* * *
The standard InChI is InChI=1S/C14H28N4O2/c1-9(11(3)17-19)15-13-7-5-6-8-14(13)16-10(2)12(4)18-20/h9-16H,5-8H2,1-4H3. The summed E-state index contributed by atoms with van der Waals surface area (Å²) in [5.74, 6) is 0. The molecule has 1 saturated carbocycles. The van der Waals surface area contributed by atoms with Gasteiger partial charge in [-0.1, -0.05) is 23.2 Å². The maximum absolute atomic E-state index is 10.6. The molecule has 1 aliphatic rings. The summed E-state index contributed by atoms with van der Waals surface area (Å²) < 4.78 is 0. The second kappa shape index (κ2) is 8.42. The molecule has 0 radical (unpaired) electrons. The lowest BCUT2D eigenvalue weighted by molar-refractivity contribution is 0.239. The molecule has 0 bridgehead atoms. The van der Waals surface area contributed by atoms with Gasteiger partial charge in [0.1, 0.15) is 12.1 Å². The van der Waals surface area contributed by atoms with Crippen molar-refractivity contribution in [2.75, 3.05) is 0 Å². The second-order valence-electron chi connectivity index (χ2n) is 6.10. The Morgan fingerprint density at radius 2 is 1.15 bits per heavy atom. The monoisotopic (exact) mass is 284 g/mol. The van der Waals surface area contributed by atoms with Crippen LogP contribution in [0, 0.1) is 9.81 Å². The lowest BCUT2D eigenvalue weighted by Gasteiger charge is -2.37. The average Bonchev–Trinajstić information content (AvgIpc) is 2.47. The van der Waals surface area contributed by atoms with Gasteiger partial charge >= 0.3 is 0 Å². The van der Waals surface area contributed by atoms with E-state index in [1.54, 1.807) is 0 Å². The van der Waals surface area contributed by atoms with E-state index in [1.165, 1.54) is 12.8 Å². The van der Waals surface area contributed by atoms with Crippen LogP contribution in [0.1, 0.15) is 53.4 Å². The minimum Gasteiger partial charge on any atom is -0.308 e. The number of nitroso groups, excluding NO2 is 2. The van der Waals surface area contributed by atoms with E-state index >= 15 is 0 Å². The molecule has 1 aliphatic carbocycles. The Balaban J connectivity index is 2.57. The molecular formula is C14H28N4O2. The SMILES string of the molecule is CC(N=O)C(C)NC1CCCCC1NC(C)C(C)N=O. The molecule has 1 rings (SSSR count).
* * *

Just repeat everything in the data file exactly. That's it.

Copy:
The standard InChI is InChI=1S/C14H28N4O2/c1-9(11(3)17-19)15-13-7-5-6-8-14(13)16-10(2)12(4)18-20/h9-16H,5-8H2,1-4H3. The summed E-state index contributed by atoms with van der Waals surface area (Å²) in [5.74, 6) is 0. The molecule has 1 saturated carbocycles. The van der Waals surface area contributed by atoms with Gasteiger partial charge in [-0.1, -0.05) is 23.2 Å². The maximum absolute atomic E-state index is 10.6. The molecule has 1 aliphatic rings. The summed E-state index contributed by atoms with van der Waals surface area (Å²) < 4.78 is 0. The second kappa shape index (κ2) is 8.42. The molecule has 0 radical (unpaired) electrons. The lowest BCUT2D eigenvalue weighted by molar-refractivity contribution is 0.239. The molecule has 0 bridgehead atoms. The van der Waals surface area contributed by atoms with Gasteiger partial charge in [0.1, 0.15) is 12.1 Å². The van der Waals surface area contributed by atoms with Crippen molar-refractivity contribution in [2.75, 3.05) is 0 Å². The second-order valence-electron chi connectivity index (χ2n) is 6.10. The Morgan fingerprint density at radius 2 is 1.15 bits per heavy atom. The monoisotopic (exact) mass is 284 g/mol. The van der Waals surface area contributed by atoms with Crippen LogP contribution in [0, 0.1) is 9.81 Å². The lowest BCUT2D eigenvalue weighted by Gasteiger charge is -2.37. The average Bonchev–Trinajstić information content (AvgIpc) is 2.47. The van der Waals surface area contributed by atoms with Gasteiger partial charge >= 0.3 is 0 Å². The van der Waals surface area contributed by atoms with E-state index in [1.54, 1.807) is 0 Å². The van der Waals surface area contributed by atoms with E-state index in [1.165, 1.54) is 12.8 Å². The van der Waals surface area contributed by atoms with Crippen LogP contribution in [0.1, 0.15) is 53.4 Å². The minimum Gasteiger partial charge on any atom is -0.308 e. The number of nitroso groups, excluding NO2 is 2. The van der Waals surface area contributed by atoms with E-state index >= 15 is 0 Å². The molecule has 1 aliphatic carbocycles. The Balaban J connectivity index is 2.57. The molecular formula is C14H28N4O2. The SMILES string of the molecule is CC(N=O)C(C)NC1CCCCC1NC(C)C(C)N=O. The molecule has 1 rings (SSSR count).